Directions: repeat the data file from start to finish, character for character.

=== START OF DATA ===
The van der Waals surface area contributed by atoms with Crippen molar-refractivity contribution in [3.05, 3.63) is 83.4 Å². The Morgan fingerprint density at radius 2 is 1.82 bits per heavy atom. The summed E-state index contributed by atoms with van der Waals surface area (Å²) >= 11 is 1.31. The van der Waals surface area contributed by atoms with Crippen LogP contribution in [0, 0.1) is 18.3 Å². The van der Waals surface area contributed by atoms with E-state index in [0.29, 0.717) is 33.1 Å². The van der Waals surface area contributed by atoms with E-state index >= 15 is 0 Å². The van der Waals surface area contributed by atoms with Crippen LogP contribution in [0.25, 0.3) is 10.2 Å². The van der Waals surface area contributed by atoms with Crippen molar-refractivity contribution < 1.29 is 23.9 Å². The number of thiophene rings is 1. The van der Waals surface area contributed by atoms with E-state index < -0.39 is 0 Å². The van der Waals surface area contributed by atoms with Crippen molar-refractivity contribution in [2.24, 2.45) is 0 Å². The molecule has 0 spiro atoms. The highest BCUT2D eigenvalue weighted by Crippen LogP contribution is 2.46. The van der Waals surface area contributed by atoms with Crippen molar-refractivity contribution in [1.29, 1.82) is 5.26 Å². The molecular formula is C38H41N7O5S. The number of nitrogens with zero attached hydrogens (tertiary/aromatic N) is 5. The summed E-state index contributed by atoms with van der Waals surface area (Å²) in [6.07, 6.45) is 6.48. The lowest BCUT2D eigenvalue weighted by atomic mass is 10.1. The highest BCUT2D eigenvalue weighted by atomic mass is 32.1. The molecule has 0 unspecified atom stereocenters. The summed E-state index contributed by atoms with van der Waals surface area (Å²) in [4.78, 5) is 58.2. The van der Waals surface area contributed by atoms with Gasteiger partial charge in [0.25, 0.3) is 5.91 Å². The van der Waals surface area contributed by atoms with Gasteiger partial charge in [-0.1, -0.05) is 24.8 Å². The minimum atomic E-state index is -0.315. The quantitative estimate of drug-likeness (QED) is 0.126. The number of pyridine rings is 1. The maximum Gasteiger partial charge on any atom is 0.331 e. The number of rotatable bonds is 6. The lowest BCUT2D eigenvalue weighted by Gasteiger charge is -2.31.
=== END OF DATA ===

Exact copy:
The van der Waals surface area contributed by atoms with Crippen molar-refractivity contribution in [3.05, 3.63) is 83.4 Å². The Morgan fingerprint density at radius 2 is 1.82 bits per heavy atom. The summed E-state index contributed by atoms with van der Waals surface area (Å²) >= 11 is 1.31. The van der Waals surface area contributed by atoms with Crippen LogP contribution in [0, 0.1) is 18.3 Å². The van der Waals surface area contributed by atoms with E-state index in [0.29, 0.717) is 33.1 Å². The van der Waals surface area contributed by atoms with E-state index >= 15 is 0 Å². The van der Waals surface area contributed by atoms with Crippen LogP contribution in [0.25, 0.3) is 10.2 Å². The van der Waals surface area contributed by atoms with Crippen molar-refractivity contribution < 1.29 is 23.9 Å². The number of thiophene rings is 1. The van der Waals surface area contributed by atoms with E-state index < -0.39 is 0 Å². The van der Waals surface area contributed by atoms with Crippen molar-refractivity contribution in [2.24, 2.45) is 0 Å². The molecule has 0 spiro atoms. The highest BCUT2D eigenvalue weighted by Crippen LogP contribution is 2.46. The van der Waals surface area contributed by atoms with Crippen molar-refractivity contribution in [1.29, 1.82) is 5.26 Å². The molecular formula is C38H41N7O5S. The number of nitrogens with zero attached hydrogens (tertiary/aromatic N) is 5. The summed E-state index contributed by atoms with van der Waals surface area (Å²) in [6.07, 6.45) is 6.48. The lowest BCUT2D eigenvalue weighted by atomic mass is 10.1. The highest BCUT2D eigenvalue weighted by atomic mass is 32.1. The molecule has 0 unspecified atom stereocenters. The summed E-state index contributed by atoms with van der Waals surface area (Å²) in [4.78, 5) is 58.2. The van der Waals surface area contributed by atoms with Gasteiger partial charge in [0.25, 0.3) is 5.91 Å². The van der Waals surface area contributed by atoms with Gasteiger partial charge in [-0.1, -0.05) is 24.8 Å². The minimum atomic E-state index is -0.315. The quantitative estimate of drug-likeness (QED) is 0.126. The number of pyridine rings is 1. The maximum Gasteiger partial charge on any atom is 0.331 e. The number of rotatable bonds is 6. The lowest BCUT2D eigenvalue weighted by Gasteiger charge is -2.31.